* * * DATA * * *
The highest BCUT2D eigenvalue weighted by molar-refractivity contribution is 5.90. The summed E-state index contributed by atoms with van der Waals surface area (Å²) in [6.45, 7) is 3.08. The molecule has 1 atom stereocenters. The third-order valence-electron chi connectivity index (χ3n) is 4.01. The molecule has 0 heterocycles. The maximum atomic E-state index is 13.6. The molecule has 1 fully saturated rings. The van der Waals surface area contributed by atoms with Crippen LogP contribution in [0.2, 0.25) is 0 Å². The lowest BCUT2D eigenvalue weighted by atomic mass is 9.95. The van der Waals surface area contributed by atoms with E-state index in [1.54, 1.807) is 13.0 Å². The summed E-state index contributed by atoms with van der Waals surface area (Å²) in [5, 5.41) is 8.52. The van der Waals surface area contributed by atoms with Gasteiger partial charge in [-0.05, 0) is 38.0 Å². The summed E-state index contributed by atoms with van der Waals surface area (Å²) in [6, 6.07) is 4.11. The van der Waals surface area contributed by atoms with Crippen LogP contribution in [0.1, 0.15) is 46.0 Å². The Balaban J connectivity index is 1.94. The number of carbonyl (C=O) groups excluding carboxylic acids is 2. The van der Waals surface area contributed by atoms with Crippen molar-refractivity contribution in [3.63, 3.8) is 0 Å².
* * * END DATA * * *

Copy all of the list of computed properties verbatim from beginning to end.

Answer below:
The highest BCUT2D eigenvalue weighted by molar-refractivity contribution is 5.90. The summed E-state index contributed by atoms with van der Waals surface area (Å²) in [6.45, 7) is 3.08. The molecule has 1 atom stereocenters. The third-order valence-electron chi connectivity index (χ3n) is 4.01. The molecule has 0 heterocycles. The maximum atomic E-state index is 13.6. The molecule has 1 fully saturated rings. The van der Waals surface area contributed by atoms with Crippen LogP contribution in [0.2, 0.25) is 0 Å². The lowest BCUT2D eigenvalue weighted by atomic mass is 9.95. The van der Waals surface area contributed by atoms with E-state index in [1.54, 1.807) is 13.0 Å². The summed E-state index contributed by atoms with van der Waals surface area (Å²) in [5, 5.41) is 8.52. The van der Waals surface area contributed by atoms with Gasteiger partial charge in [-0.05, 0) is 38.0 Å². The summed E-state index contributed by atoms with van der Waals surface area (Å²) in [6, 6.07) is 4.11. The van der Waals surface area contributed by atoms with Crippen LogP contribution in [0.1, 0.15) is 46.0 Å². The Balaban J connectivity index is 1.94. The number of carbonyl (C=O) groups excluding carboxylic acids is 2. The van der Waals surface area contributed by atoms with Crippen molar-refractivity contribution in [3.63, 3.8) is 0 Å².